Tag Archive | Matthew 21:8-11

Celebration and a Sense of Doom

A very large crowd spread their cloaks on the road, and others cut branches from the trees and spread them on the road. The crowds that went ahead of him and that followed were shouting, “Hosanna to the Son of David! Blessed is the one who comes in the name of the Lord! Hosanna in the highest heaven!” When he entered Jerusalem, the whole city was in turmoil, asking, “Who is this?” The crowds were saying, “This is the prophet Jesus from Nazareth in Galilee.” (Matthew 21:8-11)

We celebrate Palm Sunday today – the day that Jesus made a triumphal entrance into Jerusalem. . . and the beginning of a week that brought denial, betrayal, a trial, crucifixion and finally, resurrection.

This coming “holy week” is the culmination of Jesus’ life – the reason He came as God’s son. We experience a wide range of emotions as we move through the week.

It is the time of the Jewish Passover – a time when people came home to celebrate with their families. It was a holiday then, and still is today, a time to be with family and celebrate with the Passover meal.

If you use your imagination for just a moment, you can feel the press of the people as they gather along the road from Bethany to Jerusalem. You can smell the dust, and the donkeys, you can hear the crowd. You can see the brightly colored holiday clothes of festive pilgrims gathering in Jerusalem.

You can feel the excitement in the air; you may find yourself climbing a tree to break down a palm branch, and then straining to see through all the other waving branches. Off in the distance, a muffled roar, indistinguishable words, then a cheer, and then a chant: “Hosanna! Hosanna! Hosanna!” You may even find yourself shouting

“Hosanna to the Son of David! Blessed is he who comes in the name of the Lord! Hosanna in the highest!” (Matthew 21:9)

Soon the road was jammed with pilgrims and locals alike. They joined the disciples in laying their cloaks across the path to show Jesus honor. They broke branches from the palm trees and waved them in the air, and spread them on the road. While the cloaks and the palm branches make this a procession fit for a king, the cheers of the people were even more significant.

“Hosanna! Blessed is he who comes in the name of the Lord! Hosanna in the highest!” (Matthew 21:9)

It was a great celebration!! People were happy and joyful, celebrating life.

But it was also the last week of Jesus’ life.

In the jubilation of Palm Sunday, we forget that in a few short days Jesus will be betrayed, arrested, tried, abandoned, whipped, spit upon, slapped, scourged, tortured with a crown of thorns, mocked, ridiculed, and ultimately nailed on a cross. And the same crowds that had sung “Hosannas” at his arrival, would shout “Crucify Him!” – and ask Pilate to release Barabbas and put Jesus to death.

Their love for the Lord was shallow and based entirely on their hope of what exciting things he could do for them. In their confusion, and anger, and fear, those who on Sunday had welcomed Jesus as their new messiah, by Friday had turned on him, disappointed in Jesus and their continued lives under the Roman rule. So tired of all they could not control, they cried out for vengeance they could control. If Jesus would not be their king and free them, then they might as well get rid of Him.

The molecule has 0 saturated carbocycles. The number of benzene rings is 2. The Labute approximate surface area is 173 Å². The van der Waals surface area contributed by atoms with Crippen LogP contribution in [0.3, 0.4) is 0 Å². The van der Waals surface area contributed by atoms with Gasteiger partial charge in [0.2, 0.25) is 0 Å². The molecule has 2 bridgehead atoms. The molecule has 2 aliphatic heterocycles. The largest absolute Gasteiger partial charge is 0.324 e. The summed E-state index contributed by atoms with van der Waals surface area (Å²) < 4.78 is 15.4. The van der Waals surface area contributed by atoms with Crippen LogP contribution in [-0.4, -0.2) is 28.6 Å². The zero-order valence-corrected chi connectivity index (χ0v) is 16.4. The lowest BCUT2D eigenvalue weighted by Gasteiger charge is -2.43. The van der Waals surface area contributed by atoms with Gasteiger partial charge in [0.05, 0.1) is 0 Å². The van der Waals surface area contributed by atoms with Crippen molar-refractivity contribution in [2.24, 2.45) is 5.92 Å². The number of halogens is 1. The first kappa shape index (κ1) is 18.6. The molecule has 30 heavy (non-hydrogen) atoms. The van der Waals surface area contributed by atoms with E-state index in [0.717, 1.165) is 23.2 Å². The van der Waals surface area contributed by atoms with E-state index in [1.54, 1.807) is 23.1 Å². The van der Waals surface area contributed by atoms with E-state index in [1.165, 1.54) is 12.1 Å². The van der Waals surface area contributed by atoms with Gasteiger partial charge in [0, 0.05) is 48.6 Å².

Jesus knew that the end of his earthly ministry was near. It was time to do what he had come to do. It was now or never; he was ready to be obedient to God, and to accomplish the purpose set out for him. The road on Palm Sunday was not a road to freedom. It was the road to sacrifice. It was not the road to power, it was the road to humility and humiliation. It was not the road to fame, it was the road to death. It was not the road the crowd thought; it was the road God had planned.

None of us knows just how long each of our lives will be, how much time we have left. Every time we learn of someone who dies young, we are reminded of that.

None of us can know all that the future holds. We don’t know how long we will be on this earth. But we can know that God has a purpose for us. He calls us to love him and love others with the kind of love that He showed us when he sacrificed His only Son. He calls us to speak out the truth, to reach out our hands, to hold out our hearts.

And he calls us to do that now. When we think we are not ready to make a commitment, that is the best time to do it. God doesn’t expect us to be perfect. He just wants us to try. . . try a little each and every day.

And that day is now.

We don’t know how many more days there will be. We cannot afford to miss even one.

It is time to try to live our lives in the way Jesus taught. We are to

“Love one another as we love ourselves” (John 13:34-35)

Jesus gave his life for us; we can do no less to honor Him.

Let us pray:

Creator who loves us dearly, thank you for sending Jesus to be our redeemer. No matter how, or where or when we worship you, we want to do it to honor you and not ourselves. May we reflect Jesus’ passion and share in your grace. In the name of the Son of David we pray. Amen.

 
 
Delivered at In The Garden, Trinity Episcopal Church on Capitol Square, Columbus, OH; 9 April 2017